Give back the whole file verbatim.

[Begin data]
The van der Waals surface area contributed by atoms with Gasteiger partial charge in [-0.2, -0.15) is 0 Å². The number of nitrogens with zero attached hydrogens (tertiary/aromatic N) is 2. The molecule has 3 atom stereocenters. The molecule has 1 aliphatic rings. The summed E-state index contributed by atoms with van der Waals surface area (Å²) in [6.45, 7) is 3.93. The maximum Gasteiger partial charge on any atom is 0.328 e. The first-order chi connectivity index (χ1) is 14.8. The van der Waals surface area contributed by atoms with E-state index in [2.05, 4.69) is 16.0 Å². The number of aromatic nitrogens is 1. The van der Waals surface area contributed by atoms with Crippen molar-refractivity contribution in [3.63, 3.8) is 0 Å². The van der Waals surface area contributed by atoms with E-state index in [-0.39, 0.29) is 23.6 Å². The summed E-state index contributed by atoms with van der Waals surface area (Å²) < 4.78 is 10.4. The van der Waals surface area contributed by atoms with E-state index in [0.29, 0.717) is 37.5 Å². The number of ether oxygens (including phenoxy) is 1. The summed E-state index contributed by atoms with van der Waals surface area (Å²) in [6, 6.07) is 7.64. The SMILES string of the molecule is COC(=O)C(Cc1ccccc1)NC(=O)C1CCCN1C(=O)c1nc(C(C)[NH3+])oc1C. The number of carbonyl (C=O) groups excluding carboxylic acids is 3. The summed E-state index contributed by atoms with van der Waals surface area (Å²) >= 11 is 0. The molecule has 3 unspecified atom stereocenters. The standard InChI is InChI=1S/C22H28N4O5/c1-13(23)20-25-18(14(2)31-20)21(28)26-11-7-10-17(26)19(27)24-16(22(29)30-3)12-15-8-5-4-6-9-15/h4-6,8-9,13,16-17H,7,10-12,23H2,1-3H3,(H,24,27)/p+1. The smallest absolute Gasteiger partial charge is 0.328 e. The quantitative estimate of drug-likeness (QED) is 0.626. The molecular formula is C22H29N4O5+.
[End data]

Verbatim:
The van der Waals surface area contributed by atoms with Gasteiger partial charge in [-0.2, -0.15) is 0 Å². The number of nitrogens with zero attached hydrogens (tertiary/aromatic N) is 2. The molecule has 3 atom stereocenters. The molecule has 1 aliphatic rings. The summed E-state index contributed by atoms with van der Waals surface area (Å²) in [6.45, 7) is 3.93. The maximum Gasteiger partial charge on any atom is 0.328 e. The first-order chi connectivity index (χ1) is 14.8. The van der Waals surface area contributed by atoms with E-state index in [2.05, 4.69) is 16.0 Å². The number of aromatic nitrogens is 1. The van der Waals surface area contributed by atoms with Crippen molar-refractivity contribution in [3.63, 3.8) is 0 Å². The van der Waals surface area contributed by atoms with E-state index in [-0.39, 0.29) is 23.6 Å². The summed E-state index contributed by atoms with van der Waals surface area (Å²) < 4.78 is 10.4. The van der Waals surface area contributed by atoms with E-state index in [0.29, 0.717) is 37.5 Å². The number of ether oxygens (including phenoxy) is 1. The summed E-state index contributed by atoms with van der Waals surface area (Å²) in [6, 6.07) is 7.64. The SMILES string of the molecule is COC(=O)C(Cc1ccccc1)NC(=O)C1CCCN1C(=O)c1nc(C(C)[NH3+])oc1C. The number of carbonyl (C=O) groups excluding carboxylic acids is 3. The summed E-state index contributed by atoms with van der Waals surface area (Å²) >= 11 is 0. The molecule has 3 unspecified atom stereocenters. The standard InChI is InChI=1S/C22H28N4O5/c1-13(23)20-25-18(14(2)31-20)21(28)26-11-7-10-17(26)19(27)24-16(22(29)30-3)12-15-8-5-4-6-9-15/h4-6,8-9,13,16-17H,7,10-12,23H2,1-3H3,(H,24,27)/p+1. The smallest absolute Gasteiger partial charge is 0.328 e. The quantitative estimate of drug-likeness (QED) is 0.626. The molecular formula is C22H29N4O5+.